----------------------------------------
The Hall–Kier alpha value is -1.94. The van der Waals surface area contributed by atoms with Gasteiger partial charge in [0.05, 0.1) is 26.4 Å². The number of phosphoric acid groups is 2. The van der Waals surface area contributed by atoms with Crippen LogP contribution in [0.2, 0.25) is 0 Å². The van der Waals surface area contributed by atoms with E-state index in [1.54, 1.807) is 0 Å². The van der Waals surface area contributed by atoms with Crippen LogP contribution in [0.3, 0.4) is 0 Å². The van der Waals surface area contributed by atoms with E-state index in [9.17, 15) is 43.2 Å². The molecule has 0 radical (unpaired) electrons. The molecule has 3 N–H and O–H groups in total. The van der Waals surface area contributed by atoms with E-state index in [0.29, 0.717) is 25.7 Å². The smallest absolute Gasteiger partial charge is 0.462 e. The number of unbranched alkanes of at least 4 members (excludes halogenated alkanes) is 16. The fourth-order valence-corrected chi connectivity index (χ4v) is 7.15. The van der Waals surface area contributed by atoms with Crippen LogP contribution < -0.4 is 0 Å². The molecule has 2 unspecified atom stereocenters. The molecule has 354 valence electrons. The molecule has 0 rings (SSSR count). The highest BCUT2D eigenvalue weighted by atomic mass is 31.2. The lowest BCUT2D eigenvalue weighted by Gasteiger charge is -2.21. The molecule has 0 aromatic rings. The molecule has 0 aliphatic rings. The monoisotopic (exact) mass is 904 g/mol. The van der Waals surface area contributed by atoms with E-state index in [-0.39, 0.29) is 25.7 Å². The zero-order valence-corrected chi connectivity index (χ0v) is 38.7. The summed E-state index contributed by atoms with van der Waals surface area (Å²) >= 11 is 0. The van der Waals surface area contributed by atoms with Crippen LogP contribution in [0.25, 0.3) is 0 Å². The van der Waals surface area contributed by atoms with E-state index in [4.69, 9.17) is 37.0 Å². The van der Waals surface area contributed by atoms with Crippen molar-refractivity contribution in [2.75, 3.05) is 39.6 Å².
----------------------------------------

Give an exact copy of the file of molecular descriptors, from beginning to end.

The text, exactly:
The Hall–Kier alpha value is -1.94. The van der Waals surface area contributed by atoms with Gasteiger partial charge in [0.05, 0.1) is 26.4 Å². The number of phosphoric acid groups is 2. The van der Waals surface area contributed by atoms with Crippen LogP contribution in [0.2, 0.25) is 0 Å². The van der Waals surface area contributed by atoms with E-state index in [1.54, 1.807) is 0 Å². The van der Waals surface area contributed by atoms with Crippen LogP contribution in [0.3, 0.4) is 0 Å². The van der Waals surface area contributed by atoms with E-state index in [9.17, 15) is 43.2 Å². The molecule has 0 radical (unpaired) electrons. The molecule has 3 N–H and O–H groups in total. The van der Waals surface area contributed by atoms with E-state index in [0.29, 0.717) is 25.7 Å². The smallest absolute Gasteiger partial charge is 0.462 e. The number of unbranched alkanes of at least 4 members (excludes halogenated alkanes) is 16. The fourth-order valence-corrected chi connectivity index (χ4v) is 7.15. The van der Waals surface area contributed by atoms with Crippen LogP contribution < -0.4 is 0 Å². The molecule has 2 unspecified atom stereocenters. The molecule has 354 valence electrons. The molecule has 0 rings (SSSR count). The highest BCUT2D eigenvalue weighted by atomic mass is 31.2. The lowest BCUT2D eigenvalue weighted by Gasteiger charge is -2.21. The molecule has 0 aromatic rings. The molecule has 0 aliphatic rings. The monoisotopic (exact) mass is 904 g/mol. The van der Waals surface area contributed by atoms with E-state index in [-0.39, 0.29) is 25.7 Å². The zero-order valence-corrected chi connectivity index (χ0v) is 38.7. The summed E-state index contributed by atoms with van der Waals surface area (Å²) >= 11 is 0. The van der Waals surface area contributed by atoms with Crippen LogP contribution in [0.25, 0.3) is 0 Å². The van der Waals surface area contributed by atoms with E-state index in [4.69, 9.17) is 37.0 Å². The van der Waals surface area contributed by atoms with Crippen molar-refractivity contribution in [2.75, 3.05) is 39.6 Å².